سود در ادغام بانک ها: شواهدی از بازار اوراق قرضه
|کد مقاله||سال انتشار||مقاله انگلیسی||ترجمه فارسی||تعداد کلمات|
|15285||2004||31 صفحه PDF||سفارش دهید||13590 کلمه|
Publisher : Elsevier - Science Direct (الزویر - ساینس دایرکت)
Journal : Journal of Financial Economics, Volume 74, Issue 1, October 2004, Pages 149–179
We present evidence that the adjusted returns of merging banks’ bonds are positive and significant across pre-merger and announcement months. The cross-sectional evidence indicates that the primary determinants of merger-related bondholder gains are diversification gains, gains associated with achieving too-big-to-fail status, and, to a lesser degree, synergy gains. We obtain the same finding when we examine the acquiring banks’ credit spreads on new debt issues both before and after the merger. We also provide the first study that shows acquirers benefit by the lower cost of funds on post-merger debt issues.
Corporate mergers can affect bondholders in several ways. If the merger is synergistic, both bondholders and shareholders gain because firm value can increase by achieving economies of scale and scope and by eliminating less-efficient management (see Jensen and Ruback, 1983). In nonsynergistic mergers, bondholders can still gain if the merger reduces cash flow volatility and leads to a lower risk of default (see, e.g., Lewellen, 1971; Higgins Schall,1975; Galai and Masulis, 1976). In the case of bank mergers there are at least two additional layers of complexity. First, the federal deposit insurer might consider the combined bank too big to fail (TBTF) as a result of the merger. This strategy allows all uninsured liabilities to have de facto insurance coverage and thereby maximizes the value of the implicit guarantees received from the government. Second, unlike nonfinancial firms, banks are subject to regulatory capital requirements. As a result, shareholders cannot simply increase leverage to make up for a merger that coinsures bondholders. Hence, even with no TBTF, bondholders could gain and shareholders could lose as bondholders expropriate some of the gains associated with the acquisition. To the best of our knowledge, no study has examined changes in required returns on banks’ debt around the time of a merger. In this paper we examine first the reaction of nonconvertible bond prices of both the acquiring and target banks around merger announcements, and then changes in the credit spread of the acquiring institution's new debt issues after the merger. Our results contrast sharply with those reported for mergers of nonfinancial firms. We observe that bondholders of both acquirer and target banks realize significant positive risk- and maturity-adjusted returns around the merger announcement month. During the seven consecutive pre-merger months and the announcement month, bondholders realize positive returns. The sum of cumulative adjusted bond returns is 4.3% for target banks during this period, significantly exceeding the acquiring banks’ bond returns of 1.2%. Overall, our findings indicate that bond market participants perceive the bank merger as a default-risk reducing event. Our cross-sectional tests focus on identifying the factors that determine the merger announcement month risk- and maturity-adjusted bond returns. Our analysis shows that all three possible rationales (diversification, TBTF, and, to a lesser degree, synergy) account for increased bondholder returns. The acquiring banks of our sample do not significantly increase their leverage ratios post-merger. This finding supports the argument that bank bondholders might benefit from the coinsurance effect. However, after we control for degree of diversification, geographic overlap, and expected changes in leverage and asset quality following merger, our analysis shows that the incremental asset size is a positive and significant determinant of the announcement month returns. We also find that bond returns do not increase monotonically with the asset size of the firm involved in the merger, which is consistent with the existence of TBTF gains. Bondholders of medium-size banks (those that can push the combined bank's asset size above the TBTF threshold asset size) realize the highest returns whereas bondholders of megabanks (those that can be considered TBTF at the time of merger) and smaller banks earn relatively lower adjusted returns. We provide evidence that the relation between announcement month abnormal equity returns and adjusted bond returns is positive and significant, which rules out the possibility that bondholders gain at the expense of equity holders. This evidence is consistent with both the TBTF and synergy rationales. In fact, we also find that the positive effect of the incremental size on adjusted bond returns is larger for in-state mergers, which can be explained by the realization of larger synergies and greater market power in this type of mergers. When we examine changes in credit spreads, our findings substantiate those of the bond-return analysis. We find that credit spreads are higher for those acquirers that attain less diversification (less reduction in equity volatility for the acquirer). After we control for bond characteristics, market conditions, and changes in the balance sheet variables due to leverage and non-performing loans, we find that only the medium-size banks realize significant credit-spread reductions. We estimate that the average decline in credit spreads for this group is around 15 basis points. We observe no significant credit-spread reduction in mergers that involve acquirers that can be considered very large banks or small banks. Again, we attribute this result to the existence of TBTF gains in bank mergers. The paper is organized as follows. Section 2 estimates and provides an analysis of bondholder returns around the merger announcement month. Section 3 estimates the changes in credit spreads of the acquiring banks’ new debt issues after the merger announcement. Section 4 concludes the paper.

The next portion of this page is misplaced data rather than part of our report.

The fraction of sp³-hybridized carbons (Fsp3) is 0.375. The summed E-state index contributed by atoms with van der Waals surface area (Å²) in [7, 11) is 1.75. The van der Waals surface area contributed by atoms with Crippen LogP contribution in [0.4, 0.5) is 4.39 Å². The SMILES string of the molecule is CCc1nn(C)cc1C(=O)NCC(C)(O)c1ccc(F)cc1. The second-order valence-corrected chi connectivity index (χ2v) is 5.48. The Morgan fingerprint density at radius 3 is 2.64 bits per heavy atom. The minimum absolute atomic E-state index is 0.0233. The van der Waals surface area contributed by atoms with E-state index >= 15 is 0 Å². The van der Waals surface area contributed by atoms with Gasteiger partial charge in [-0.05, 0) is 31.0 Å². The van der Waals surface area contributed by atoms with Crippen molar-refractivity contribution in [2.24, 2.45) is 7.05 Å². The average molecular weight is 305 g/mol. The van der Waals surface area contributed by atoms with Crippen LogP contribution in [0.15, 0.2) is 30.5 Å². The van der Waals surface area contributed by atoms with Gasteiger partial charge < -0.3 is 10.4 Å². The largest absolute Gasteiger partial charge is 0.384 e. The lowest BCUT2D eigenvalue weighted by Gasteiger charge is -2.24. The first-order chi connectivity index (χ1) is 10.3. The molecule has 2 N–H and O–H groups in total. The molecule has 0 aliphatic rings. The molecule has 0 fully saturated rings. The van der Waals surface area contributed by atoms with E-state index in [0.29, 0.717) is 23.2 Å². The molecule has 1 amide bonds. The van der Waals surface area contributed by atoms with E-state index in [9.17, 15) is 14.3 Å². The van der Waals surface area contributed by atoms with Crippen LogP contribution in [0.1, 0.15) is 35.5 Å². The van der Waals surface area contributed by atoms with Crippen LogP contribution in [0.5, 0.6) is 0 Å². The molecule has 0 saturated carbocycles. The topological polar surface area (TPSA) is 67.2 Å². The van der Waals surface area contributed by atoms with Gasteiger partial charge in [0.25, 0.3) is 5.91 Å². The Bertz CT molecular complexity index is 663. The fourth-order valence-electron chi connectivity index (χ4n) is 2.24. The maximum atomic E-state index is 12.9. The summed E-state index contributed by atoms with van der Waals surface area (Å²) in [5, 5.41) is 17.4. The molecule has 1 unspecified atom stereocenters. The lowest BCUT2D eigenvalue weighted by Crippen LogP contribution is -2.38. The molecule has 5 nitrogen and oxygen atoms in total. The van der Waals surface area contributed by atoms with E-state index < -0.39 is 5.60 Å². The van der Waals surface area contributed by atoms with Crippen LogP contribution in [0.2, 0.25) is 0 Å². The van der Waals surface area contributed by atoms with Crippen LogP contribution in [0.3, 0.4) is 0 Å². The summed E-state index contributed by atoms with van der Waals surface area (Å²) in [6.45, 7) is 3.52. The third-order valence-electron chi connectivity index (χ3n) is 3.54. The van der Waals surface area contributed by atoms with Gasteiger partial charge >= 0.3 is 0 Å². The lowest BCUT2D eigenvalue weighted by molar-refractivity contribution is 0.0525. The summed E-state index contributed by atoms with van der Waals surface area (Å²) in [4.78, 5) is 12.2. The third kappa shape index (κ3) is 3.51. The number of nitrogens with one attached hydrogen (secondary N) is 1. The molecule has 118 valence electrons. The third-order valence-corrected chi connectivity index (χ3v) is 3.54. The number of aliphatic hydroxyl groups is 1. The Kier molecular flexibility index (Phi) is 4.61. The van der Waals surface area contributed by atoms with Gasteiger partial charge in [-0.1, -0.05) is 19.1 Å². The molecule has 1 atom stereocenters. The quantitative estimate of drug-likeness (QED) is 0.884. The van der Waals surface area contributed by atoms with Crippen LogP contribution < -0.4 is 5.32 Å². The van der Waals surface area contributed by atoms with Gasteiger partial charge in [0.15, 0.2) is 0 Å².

نتیجه گیری انگلیسی
This paper examines bond returns and bond credit spreads around the announcement of bank mergers during the 1991 through 1998 period. We show that bondholders of bidder and target banks gain significant positive bond returns in the months leading to the merger announcement. We also provide evidence that the relation between announcement-month bond and equity returns is positive and significant. This finding supports the argument that bank mergers are not shifting wealth from shareholders to bondholders. Our cross-sectional regressions identify diversification, TBTF, and, to a lesser degree, synergy as possible sources of these gains. We support these observations by showing that on average, the credit spreads in the acquiring bank's new bond issues decline significantly following the merger. After we control for bond and bank characteristics, the decline is significantly explained by the degree of diversification attained and whether or not the banks attain TBTF status as a result of the merger. Thus, this paper shows, for the first time, that one significant benefit to the acquirer is lower cost of funds on debt issues post-merger.